Rhytdectomy (Facelift) - WLOX.com - The News for South Mississippi

Rhytdectomy (Facelift)

The term rhytidectomy is derived from the Latin word rhytid, which means wrinkle, and ectomy, which means removal of; thus, rytidectomy-commonly known as facelift surgery-is the removal of lax skin. These wrinkles can be related to age, hereditary or environmental factors. Not everyone ages at the same rate. A great deal of the aging process relates to your tissues and what you do to care for them. There is no magical age to make the decision to have a facelift. The appropriate time to have a consultation is when you no longer like what the mirror tells you. This may be in your 30s or your 80s.

A facelift is considered to be a major operative procedure. Like any extensive surgical procedure, operative incisions and complicated surgical stitching is required. Contrary to popular belief and despite some newspaper and magazine articles, this is not as simple as having your hair set or a facial. Also, contrary to some non-medical reports, it is not possible to remove all the folds and eliminate all the wrinkles of the face, regardless of the treatment applied. You must accept your cosmetic surgeon's judgment and realize that he will only remove the skin of the face that can be done safely and suitable for you particular facial contour. The facelift procedure can improve wrinkled skin, but skin type and patient age are important factors in the final result.

Are You a Good Candidate?

The facelift can do more than improve the appearance of facial skin. It can also be a tremendous boost to a person's self-esteem. While there is no "right" age to undergo rhytidectomy, your cosmetic surgeon will evaluate the condition of your skin and may discuss alternate or additional treatments with you. In combination with a facelift, other procedures may be performed including: eyelid surgery; forehead lift; facial implants; partial chemical peel; laser resurfacing; Botox; lip enhancement; chin augmentation; nose reshaping or liposuction.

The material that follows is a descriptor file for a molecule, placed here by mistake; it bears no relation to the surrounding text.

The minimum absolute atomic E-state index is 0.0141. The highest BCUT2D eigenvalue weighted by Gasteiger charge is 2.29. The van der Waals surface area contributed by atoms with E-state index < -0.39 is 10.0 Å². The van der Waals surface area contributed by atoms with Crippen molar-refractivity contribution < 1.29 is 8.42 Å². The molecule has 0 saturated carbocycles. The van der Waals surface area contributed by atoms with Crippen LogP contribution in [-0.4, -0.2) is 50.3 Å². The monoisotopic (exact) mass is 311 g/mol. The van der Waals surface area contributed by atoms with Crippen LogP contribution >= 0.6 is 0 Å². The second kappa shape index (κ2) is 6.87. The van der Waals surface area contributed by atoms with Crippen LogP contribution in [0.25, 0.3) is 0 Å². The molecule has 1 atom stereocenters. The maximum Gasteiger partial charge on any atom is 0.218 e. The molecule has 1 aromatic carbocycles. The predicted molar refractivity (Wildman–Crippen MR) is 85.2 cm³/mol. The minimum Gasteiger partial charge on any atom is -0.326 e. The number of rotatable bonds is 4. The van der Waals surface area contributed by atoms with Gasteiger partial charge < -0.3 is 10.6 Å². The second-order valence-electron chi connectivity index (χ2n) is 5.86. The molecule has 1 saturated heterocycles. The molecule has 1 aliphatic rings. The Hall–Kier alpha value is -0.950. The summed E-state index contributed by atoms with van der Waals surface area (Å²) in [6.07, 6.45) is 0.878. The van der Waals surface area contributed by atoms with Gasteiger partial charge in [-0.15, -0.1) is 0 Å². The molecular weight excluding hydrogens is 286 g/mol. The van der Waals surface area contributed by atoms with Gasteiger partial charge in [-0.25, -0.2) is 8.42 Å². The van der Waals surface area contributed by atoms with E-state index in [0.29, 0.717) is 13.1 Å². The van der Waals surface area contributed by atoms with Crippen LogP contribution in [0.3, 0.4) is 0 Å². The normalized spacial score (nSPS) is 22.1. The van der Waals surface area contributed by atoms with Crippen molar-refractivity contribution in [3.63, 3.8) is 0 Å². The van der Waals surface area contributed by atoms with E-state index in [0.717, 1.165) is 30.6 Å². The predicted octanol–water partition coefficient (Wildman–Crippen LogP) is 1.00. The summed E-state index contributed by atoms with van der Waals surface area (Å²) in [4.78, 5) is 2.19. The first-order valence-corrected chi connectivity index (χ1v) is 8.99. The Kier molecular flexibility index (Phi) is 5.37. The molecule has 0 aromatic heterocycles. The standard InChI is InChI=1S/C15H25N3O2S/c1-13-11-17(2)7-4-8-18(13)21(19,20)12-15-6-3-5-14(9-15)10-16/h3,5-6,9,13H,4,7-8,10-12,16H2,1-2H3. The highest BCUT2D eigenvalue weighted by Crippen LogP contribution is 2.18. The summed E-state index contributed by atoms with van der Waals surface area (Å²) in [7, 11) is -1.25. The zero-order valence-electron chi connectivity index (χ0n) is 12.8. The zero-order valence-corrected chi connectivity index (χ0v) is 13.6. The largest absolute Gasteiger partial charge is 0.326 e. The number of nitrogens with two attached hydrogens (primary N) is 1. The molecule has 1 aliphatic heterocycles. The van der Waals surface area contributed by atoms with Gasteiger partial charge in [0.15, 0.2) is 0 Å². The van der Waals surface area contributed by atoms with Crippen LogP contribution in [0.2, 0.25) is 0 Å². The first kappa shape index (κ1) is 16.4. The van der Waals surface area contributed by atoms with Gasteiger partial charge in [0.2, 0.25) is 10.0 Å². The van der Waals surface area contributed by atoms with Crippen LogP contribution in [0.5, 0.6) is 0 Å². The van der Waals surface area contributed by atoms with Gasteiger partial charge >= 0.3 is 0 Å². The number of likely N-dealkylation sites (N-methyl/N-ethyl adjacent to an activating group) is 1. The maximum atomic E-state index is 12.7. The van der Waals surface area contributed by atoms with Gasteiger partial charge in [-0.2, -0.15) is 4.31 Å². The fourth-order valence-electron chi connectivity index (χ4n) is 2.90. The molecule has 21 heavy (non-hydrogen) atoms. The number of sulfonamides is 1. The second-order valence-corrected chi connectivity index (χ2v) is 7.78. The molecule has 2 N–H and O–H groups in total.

It is important for all patients considering a facelift to have realistic expectations. People commonly ask, "How long will it last?" This is impossible to state, as there are many factors involved-the amount of skin removed; age and condition of the patient; skin type, as well as its condition and texture; amount of previous sun and wind exposure as well as healing ability. Skin aging continues after this operation, even though the excess skin and wrinkles have been removed. On rare occasions, a minor secondary procedure may be advisable. The operation does not stop the aging process.

There are Risks in all Surgical Procedures

 There are risks in every surgical procedure and these will be thoroughly discussed with you prior to surgery. This procedure will result in some scarring. The experienced cosmetic surgeon will make every reasonable effort to make these scars as inconspicuous as possible. Some blood may accumulate under the skin. Your doctor can remove this. A minor crust may appear on the incisions; however, this is a temporary problem. Slight numbness may be noted around the ears, cheeks and incision areas. This, also, should be temporary. Infection and areas of skin or hair loss are possible, but uncommon. Nerve damage is a rare occurrence. Today, there are new innovations and techniques that help to make the final results safer, longer lasting and appear more natural. 

Before Surgery